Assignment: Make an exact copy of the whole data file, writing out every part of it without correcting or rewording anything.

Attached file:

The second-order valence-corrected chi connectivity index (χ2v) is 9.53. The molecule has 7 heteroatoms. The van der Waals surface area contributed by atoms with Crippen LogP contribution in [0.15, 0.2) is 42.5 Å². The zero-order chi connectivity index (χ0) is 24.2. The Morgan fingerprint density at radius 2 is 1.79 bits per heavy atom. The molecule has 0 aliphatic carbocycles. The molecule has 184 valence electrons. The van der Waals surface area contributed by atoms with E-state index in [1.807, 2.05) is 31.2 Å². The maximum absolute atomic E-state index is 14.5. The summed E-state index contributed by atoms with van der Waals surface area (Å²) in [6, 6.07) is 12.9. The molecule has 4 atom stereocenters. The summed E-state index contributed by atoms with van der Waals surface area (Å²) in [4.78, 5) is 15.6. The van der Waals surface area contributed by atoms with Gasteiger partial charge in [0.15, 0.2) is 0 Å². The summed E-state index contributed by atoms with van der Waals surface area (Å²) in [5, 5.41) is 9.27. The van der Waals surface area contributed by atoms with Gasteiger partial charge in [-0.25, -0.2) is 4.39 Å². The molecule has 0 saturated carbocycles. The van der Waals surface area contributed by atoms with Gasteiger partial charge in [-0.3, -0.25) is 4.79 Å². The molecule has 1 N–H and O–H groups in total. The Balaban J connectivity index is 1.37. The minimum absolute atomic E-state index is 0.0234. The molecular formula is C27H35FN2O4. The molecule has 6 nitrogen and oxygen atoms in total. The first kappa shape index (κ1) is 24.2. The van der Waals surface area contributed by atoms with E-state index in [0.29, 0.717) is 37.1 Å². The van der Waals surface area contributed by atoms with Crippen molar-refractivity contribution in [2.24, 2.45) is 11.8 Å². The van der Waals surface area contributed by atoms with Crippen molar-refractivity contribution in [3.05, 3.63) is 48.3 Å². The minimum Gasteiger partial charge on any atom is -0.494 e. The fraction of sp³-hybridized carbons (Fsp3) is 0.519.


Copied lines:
The second-order valence-corrected chi connectivity index (χ2v) is 9.53. The molecule has 7 heteroatoms. The van der Waals surface area contributed by atoms with Crippen LogP contribution in [0.15, 0.2) is 42.5 Å². The zero-order chi connectivity index (χ0) is 24.2. The Morgan fingerprint density at radius 2 is 1.79 bits per heavy atom. The molecule has 0 aliphatic carbocycles. The molecule has 184 valence electrons. The van der Waals surface area contributed by atoms with E-state index in [1.807, 2.05) is 31.2 Å². The maximum absolute atomic E-state index is 14.5. The summed E-state index contributed by atoms with van der Waals surface area (Å²) in [6, 6.07) is 12.9. The molecule has 4 atom stereocenters. The summed E-state index contributed by atoms with van der Waals surface area (Å²) in [4.78, 5) is 15.6. The van der Waals surface area contributed by atoms with Gasteiger partial charge in [0.15, 0.2) is 0 Å². The summed E-state index contributed by atoms with van der Waals surface area (Å²) in [5, 5.41) is 9.27. The van der Waals surface area contributed by atoms with Gasteiger partial charge in [-0.25, -0.2) is 4.39 Å². The molecule has 0 saturated carbocycles. The van der Waals surface area contributed by atoms with Gasteiger partial charge in [-0.3, -0.25) is 4.79 Å². The molecule has 1 N–H and O–H groups in total. The Balaban J connectivity index is 1.37. The minimum absolute atomic E-state index is 0.0234. The molecular formula is C27H35FN2O4. The molecule has 6 nitrogen and oxygen atoms in total. The first kappa shape index (κ1) is 24.2. The van der Waals surface area contributed by atoms with E-state index in [0.29, 0.717) is 37.1 Å². The van der Waals surface area contributed by atoms with Crippen molar-refractivity contribution in [2.24, 2.45) is 11.8 Å². The van der Waals surface area contributed by atoms with Crippen molar-refractivity contribution in [3.05, 3.63) is 48.3 Å². The minimum Gasteiger partial charge on any atom is -0.494 e. The fraction of sp³-hybridized carbons (Fsp3) is 0.519.